Germans stand alongside one of the cannons of Castle Cornet in St Peter Port. The Castle was the 'Hafenschlosss' (harbour Castle) during the occupation of Guernsey by German forces from 1940 until 1945. The occupying forces built air raid shelters and platforms for anti aircraft-guns to update the Castle for 20th century warfare.
The floating crane 'Antee’ being manoeuvred in the Old Harbour now better known now as the Albert Marina. This crane was used to offload many of the supplies brought to the island by the Germans including construction supplies and artillery pieces. The pier was fenced off to the public, in the background you can see a number of radio vehicles sited on the Crown Pier.
Photograph of LSI (H) St Helier in 'D-Day’ camouflage carrying Landing Craft Assault and flying her Anti-Aircraft balloon. The reverse has been endorsed, “Passed for transmission through the post but not good for publication.” There are also two signatures, T. McBryde and P. J. Hickson, Surg. Lieut., RNVR, and an oval cachet in red, “Commanding Officer H.M.S. “St Helier” – 8 Feb 1945.” St Helier downed a German Stuka and rescued 10,200 troops at Dunkirk.
The German jetty at Braye Harbour, Alderney in advanced stages of decay. The jetty comprised of two Krupp sections linked to a Dortmunder Union section which in turn was connected to the existing harbour. The jetty was designed for use as an improvised harbour during Operation Sealion. It was finally demolished in 1979.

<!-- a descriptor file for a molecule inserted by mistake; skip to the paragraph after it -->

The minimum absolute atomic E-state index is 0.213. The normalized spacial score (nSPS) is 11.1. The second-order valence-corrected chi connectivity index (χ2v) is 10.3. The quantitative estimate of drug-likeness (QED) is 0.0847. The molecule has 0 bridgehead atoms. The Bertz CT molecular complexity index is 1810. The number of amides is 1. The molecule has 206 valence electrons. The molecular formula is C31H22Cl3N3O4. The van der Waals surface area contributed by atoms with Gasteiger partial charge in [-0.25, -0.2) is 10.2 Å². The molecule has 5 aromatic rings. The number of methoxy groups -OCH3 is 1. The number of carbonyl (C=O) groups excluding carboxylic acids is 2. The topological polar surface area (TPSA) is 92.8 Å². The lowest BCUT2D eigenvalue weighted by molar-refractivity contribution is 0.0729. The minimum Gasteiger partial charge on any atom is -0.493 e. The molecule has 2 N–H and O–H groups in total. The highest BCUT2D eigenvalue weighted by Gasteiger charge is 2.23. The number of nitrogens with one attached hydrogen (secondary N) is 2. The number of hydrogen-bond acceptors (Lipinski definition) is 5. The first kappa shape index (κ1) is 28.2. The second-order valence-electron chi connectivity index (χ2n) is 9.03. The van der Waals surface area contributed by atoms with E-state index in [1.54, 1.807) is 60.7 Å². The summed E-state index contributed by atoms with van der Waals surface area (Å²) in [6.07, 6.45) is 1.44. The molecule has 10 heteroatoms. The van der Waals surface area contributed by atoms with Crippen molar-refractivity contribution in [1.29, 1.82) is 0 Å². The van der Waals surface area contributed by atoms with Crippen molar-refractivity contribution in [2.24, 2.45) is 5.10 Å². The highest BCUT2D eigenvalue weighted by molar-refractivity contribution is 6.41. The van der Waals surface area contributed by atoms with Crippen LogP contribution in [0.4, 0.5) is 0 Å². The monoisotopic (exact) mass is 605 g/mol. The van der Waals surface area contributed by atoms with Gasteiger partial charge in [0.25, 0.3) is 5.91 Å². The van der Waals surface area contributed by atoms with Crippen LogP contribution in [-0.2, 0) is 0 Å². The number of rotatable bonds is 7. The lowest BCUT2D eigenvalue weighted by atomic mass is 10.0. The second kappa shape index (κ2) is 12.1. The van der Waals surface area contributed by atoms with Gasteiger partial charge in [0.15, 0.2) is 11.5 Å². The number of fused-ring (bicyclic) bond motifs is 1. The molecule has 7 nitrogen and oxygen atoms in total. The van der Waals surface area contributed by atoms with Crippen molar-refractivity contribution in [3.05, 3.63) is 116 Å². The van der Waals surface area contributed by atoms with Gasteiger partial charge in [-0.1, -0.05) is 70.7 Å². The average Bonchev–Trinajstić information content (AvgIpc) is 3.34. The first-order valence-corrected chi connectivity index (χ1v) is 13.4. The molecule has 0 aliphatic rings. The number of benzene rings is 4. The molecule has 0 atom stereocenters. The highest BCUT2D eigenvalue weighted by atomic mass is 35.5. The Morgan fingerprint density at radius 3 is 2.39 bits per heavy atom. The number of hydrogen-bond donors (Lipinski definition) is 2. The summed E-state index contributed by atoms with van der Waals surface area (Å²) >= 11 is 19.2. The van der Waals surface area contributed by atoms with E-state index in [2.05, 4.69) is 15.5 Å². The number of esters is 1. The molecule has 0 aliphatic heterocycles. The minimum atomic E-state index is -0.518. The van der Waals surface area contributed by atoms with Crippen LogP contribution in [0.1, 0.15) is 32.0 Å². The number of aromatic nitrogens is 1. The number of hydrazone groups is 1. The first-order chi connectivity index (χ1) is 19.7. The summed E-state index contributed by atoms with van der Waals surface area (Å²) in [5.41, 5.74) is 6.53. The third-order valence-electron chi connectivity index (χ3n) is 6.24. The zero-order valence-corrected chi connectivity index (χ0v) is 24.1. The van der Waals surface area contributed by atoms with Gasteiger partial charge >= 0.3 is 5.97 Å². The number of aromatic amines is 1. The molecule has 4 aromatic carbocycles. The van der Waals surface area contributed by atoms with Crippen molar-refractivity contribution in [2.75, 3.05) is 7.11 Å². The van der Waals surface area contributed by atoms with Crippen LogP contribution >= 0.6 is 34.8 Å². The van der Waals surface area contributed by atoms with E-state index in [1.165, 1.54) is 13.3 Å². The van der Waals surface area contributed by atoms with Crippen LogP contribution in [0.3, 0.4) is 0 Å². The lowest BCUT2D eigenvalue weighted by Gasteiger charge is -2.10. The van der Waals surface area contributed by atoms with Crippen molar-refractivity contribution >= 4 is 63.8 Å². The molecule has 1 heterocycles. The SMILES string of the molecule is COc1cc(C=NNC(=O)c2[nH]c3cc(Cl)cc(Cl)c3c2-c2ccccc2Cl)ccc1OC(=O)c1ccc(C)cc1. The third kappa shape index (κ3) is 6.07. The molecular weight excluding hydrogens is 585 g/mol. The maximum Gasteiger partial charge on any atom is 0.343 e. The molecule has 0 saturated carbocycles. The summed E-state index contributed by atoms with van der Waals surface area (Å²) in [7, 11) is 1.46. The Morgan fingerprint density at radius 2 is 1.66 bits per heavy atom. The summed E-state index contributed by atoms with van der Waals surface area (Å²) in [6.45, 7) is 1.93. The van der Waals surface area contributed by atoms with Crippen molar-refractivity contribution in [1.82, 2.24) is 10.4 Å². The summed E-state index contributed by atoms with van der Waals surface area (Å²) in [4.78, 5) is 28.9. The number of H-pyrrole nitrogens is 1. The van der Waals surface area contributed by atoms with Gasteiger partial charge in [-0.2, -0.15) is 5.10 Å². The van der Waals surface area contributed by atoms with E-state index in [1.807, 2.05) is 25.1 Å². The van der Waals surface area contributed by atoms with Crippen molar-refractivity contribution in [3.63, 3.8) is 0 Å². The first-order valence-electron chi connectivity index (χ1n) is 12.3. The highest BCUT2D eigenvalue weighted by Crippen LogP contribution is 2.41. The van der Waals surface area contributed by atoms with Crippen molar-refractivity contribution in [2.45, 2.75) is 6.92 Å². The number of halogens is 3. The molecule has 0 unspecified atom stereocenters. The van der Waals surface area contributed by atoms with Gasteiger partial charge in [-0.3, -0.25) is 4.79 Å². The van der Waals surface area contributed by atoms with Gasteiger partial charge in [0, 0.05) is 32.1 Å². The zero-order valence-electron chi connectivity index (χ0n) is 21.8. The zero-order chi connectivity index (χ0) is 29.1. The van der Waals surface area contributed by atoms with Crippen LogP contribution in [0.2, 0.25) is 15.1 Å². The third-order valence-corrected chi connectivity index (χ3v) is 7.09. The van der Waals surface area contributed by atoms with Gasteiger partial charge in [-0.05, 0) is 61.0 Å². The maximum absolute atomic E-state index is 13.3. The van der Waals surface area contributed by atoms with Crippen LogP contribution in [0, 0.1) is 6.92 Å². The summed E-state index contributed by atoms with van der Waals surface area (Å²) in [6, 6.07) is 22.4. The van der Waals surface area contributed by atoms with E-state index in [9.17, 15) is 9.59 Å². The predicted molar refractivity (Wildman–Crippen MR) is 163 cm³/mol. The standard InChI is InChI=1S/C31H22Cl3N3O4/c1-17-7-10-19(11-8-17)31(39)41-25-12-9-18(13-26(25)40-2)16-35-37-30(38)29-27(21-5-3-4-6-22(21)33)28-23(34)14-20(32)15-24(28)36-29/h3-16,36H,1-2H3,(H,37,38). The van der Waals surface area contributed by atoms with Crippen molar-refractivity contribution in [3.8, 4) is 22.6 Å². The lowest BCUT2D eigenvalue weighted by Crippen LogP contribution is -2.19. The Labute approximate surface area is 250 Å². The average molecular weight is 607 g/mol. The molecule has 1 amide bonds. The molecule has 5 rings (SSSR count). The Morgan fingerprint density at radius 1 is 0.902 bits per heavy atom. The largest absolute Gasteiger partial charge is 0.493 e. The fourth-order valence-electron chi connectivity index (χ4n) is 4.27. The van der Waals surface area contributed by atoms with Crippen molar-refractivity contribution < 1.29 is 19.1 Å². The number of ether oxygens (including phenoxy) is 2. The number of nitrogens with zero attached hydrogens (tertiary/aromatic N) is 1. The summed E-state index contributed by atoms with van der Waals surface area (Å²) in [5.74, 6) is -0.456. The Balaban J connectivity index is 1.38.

Group I, First Lift, of the Channel Islands Liberation fleet, codenamed 'agent’, commanded by Rear-Admiral C. G. Stuart, DSO, DSC, (Retd) serving in the rank of Captain, RN, Naval force Commander, Force 135, bound for Guernsey sailed from Plymouth at 15.45 hours on 11th may, 1945, 'W’ Day plus 7, and arrived off St Peter Port at 07.15 hours on Saturday, 12th May.
May 9th 1946. Children of the Billeting Hostel, Hotel de France, under their warden Mrs. H. C. Poat formed a simple but really sincere tableau as they marched along with red white and blue flowing and with each child carrying a placard with “Thank you! Blackley” etc. These grateful boys and girls who spent the war years in England chose a happy way of expressing their gratitude to all the localities and were a notable feature of the procession.
May 9th 1946. Class 16 Equestrians in Costume Tableaux or Groups. The Guernsey Riding and Hunt Club. A member informed a spectator that the horses were living enemy relics of the German Occupation. The spectator made a humorous reply “Good! Teach them manners and naturalise them”.